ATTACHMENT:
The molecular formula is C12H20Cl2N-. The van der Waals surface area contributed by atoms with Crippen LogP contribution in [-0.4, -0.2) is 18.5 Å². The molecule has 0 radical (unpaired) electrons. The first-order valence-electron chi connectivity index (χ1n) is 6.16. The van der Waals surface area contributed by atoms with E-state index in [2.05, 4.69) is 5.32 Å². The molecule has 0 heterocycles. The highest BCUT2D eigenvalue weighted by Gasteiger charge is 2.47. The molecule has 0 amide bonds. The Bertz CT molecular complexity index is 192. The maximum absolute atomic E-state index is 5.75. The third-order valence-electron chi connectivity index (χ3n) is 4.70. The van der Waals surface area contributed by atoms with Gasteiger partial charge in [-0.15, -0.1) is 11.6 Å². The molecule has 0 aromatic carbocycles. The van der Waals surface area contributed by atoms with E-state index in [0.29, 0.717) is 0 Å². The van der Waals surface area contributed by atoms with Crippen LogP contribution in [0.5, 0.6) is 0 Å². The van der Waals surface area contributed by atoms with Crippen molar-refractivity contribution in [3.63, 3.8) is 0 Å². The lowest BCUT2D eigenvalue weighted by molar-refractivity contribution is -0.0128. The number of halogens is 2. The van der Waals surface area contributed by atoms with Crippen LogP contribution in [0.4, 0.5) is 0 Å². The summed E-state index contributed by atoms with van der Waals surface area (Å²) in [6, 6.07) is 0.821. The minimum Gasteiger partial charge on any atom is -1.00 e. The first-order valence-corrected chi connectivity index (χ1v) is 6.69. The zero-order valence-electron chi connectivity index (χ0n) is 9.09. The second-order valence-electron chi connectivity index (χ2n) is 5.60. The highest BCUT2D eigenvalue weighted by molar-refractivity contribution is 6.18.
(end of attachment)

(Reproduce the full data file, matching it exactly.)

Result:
The molecular formula is C12H20Cl2N-. The van der Waals surface area contributed by atoms with Crippen LogP contribution in [-0.4, -0.2) is 18.5 Å². The molecule has 0 radical (unpaired) electrons. The first-order valence-electron chi connectivity index (χ1n) is 6.16. The van der Waals surface area contributed by atoms with E-state index in [2.05, 4.69) is 5.32 Å². The molecule has 0 heterocycles. The highest BCUT2D eigenvalue weighted by Gasteiger charge is 2.47. The molecule has 0 amide bonds. The Bertz CT molecular complexity index is 192. The maximum absolute atomic E-state index is 5.75. The third-order valence-electron chi connectivity index (χ3n) is 4.70. The van der Waals surface area contributed by atoms with Gasteiger partial charge in [-0.15, -0.1) is 11.6 Å². The molecule has 0 aromatic carbocycles. The van der Waals surface area contributed by atoms with E-state index in [0.29, 0.717) is 0 Å². The van der Waals surface area contributed by atoms with Crippen LogP contribution in [0.5, 0.6) is 0 Å². The van der Waals surface area contributed by atoms with Crippen molar-refractivity contribution in [3.63, 3.8) is 0 Å². The lowest BCUT2D eigenvalue weighted by molar-refractivity contribution is -0.0128. The number of halogens is 2. The van der Waals surface area contributed by atoms with Crippen LogP contribution in [0.4, 0.5) is 0 Å². The summed E-state index contributed by atoms with van der Waals surface area (Å²) in [6, 6.07) is 0.821. The minimum Gasteiger partial charge on any atom is -1.00 e. The first-order valence-corrected chi connectivity index (χ1v) is 6.69. The zero-order valence-electron chi connectivity index (χ0n) is 9.09. The second-order valence-electron chi connectivity index (χ2n) is 5.60. The highest BCUT2D eigenvalue weighted by molar-refractivity contribution is 6.18.